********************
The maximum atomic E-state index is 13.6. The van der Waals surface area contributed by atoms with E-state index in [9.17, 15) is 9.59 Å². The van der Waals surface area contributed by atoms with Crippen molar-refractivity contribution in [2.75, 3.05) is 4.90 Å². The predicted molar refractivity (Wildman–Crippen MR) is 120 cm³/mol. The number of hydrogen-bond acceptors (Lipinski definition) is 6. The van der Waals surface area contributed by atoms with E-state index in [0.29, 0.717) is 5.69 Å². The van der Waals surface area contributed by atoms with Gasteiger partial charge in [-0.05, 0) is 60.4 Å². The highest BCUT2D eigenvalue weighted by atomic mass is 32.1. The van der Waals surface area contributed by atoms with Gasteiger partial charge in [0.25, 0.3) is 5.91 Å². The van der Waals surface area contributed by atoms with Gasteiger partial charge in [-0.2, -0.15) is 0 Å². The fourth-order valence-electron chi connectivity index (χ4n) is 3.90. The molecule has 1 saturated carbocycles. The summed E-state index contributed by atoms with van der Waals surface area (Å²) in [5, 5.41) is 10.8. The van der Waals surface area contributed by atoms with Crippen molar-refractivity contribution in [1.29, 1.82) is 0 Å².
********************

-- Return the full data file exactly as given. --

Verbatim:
The maximum atomic E-state index is 13.6. The van der Waals surface area contributed by atoms with E-state index in [9.17, 15) is 9.59 Å². The van der Waals surface area contributed by atoms with Crippen molar-refractivity contribution in [2.75, 3.05) is 4.90 Å². The predicted molar refractivity (Wildman–Crippen MR) is 120 cm³/mol. The number of hydrogen-bond acceptors (Lipinski definition) is 6. The van der Waals surface area contributed by atoms with E-state index in [0.29, 0.717) is 5.69 Å². The van der Waals surface area contributed by atoms with Gasteiger partial charge in [-0.05, 0) is 60.4 Å². The highest BCUT2D eigenvalue weighted by atomic mass is 32.1. The van der Waals surface area contributed by atoms with Gasteiger partial charge in [0.25, 0.3) is 5.91 Å². The van der Waals surface area contributed by atoms with Gasteiger partial charge in [-0.2, -0.15) is 0 Å². The fourth-order valence-electron chi connectivity index (χ4n) is 3.90. The molecule has 1 saturated carbocycles. The summed E-state index contributed by atoms with van der Waals surface area (Å²) in [5, 5.41) is 10.8. The van der Waals surface area contributed by atoms with Crippen molar-refractivity contribution in [1.29, 1.82) is 0 Å².